Second postscript: Turns out I've blogged about this quote before (see October 25 and 27 entries on that page).

Syndicated 2007-04-06 21:32:24 from Malcolm Tredinnick

Australian Open Content Licensing

The proceedings of a 2005 conference, "Open Content Licensing: Cultivating The Creative Commons", held at Queensland University of Technology are now available.

I've only read a few articles so far, but the contents look interesting and read well. I originally noticed this via Glynn Moody's "open..." blog and he made a throwaway remark wondering why it took so long to produce. These are well-edited articles. Given the caliber of the speakers (some law professors, judges, lawyers, ...), it's not surprising they are busy people, so a bit of time for the back-and-forth is not unexpected. The results seem worth the wait.

One thing I did note about the list of speakers, though: nobody that I recognised as representing the Australian Open Source community. Yes, Open Source development is not the same as Creative Commons production, but Open Source contributors do generate both a lot of Creative Commons content and tools for working with said content. They aren't completely disjoint fields.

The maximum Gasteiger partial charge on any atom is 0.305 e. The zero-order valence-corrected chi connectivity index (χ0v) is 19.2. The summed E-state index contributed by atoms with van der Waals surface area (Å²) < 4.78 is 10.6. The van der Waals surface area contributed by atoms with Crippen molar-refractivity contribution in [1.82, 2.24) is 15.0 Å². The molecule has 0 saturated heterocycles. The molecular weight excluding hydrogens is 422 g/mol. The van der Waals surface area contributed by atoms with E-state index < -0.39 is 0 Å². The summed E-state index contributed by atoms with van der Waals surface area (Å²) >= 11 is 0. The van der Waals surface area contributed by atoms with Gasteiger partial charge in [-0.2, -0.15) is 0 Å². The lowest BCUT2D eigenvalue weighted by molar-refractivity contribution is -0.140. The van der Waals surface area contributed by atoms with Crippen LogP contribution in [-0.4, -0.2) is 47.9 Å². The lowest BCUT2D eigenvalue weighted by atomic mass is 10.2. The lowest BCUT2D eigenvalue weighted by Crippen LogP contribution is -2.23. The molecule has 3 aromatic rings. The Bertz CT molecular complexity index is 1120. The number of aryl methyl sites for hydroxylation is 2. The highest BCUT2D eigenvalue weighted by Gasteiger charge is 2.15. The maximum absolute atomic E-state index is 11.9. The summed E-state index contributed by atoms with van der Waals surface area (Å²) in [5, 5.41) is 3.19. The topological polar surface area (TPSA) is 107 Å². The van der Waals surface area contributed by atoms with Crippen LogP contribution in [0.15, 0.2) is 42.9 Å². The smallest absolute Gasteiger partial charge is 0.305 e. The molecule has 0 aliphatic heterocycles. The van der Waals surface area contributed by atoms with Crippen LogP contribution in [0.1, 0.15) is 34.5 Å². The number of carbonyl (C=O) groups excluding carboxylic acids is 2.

Syndicated 2007-04-03 20:04:29 from Malcolm Tredinnick

Things You Don't Realise Ahead Of Time...

Just over a month ago, I was in a car accident and broke a couple of ribs (ironic, since I don't drive — I was a passenger). Fortunately, that was the worst of the injuries anybody suffered, so it ended reasonably well for all involved. I'm not going to be permanently incapacitated or anything like that. I still look as ugly as I always did. No bad facial injuries that required a miraculous plastic surgery reconstruction or anything like that. Good luck all around.

However, the ribs still hurt... and quite a lot. Doctor tells me today it could be another four weeks or so before I stop feeling twinges when I move anything attached to my left side. I haven't hurt my ribs badly before, at least not that I'm aware of. You hear about how annoying it is when somebody else does it. Believe them! Laughing, coughing, moving in your chair or bed.. even breathing. Ouch. :-(

Turns out the human body is a very inter-connected piece of machinery. You have an arm connected to each side, the shoulder muscles run across the front and sides of the rib cage. Your lungs expand inside the rib cage. There's a (hopefully) beating heart in there. All these moving parts!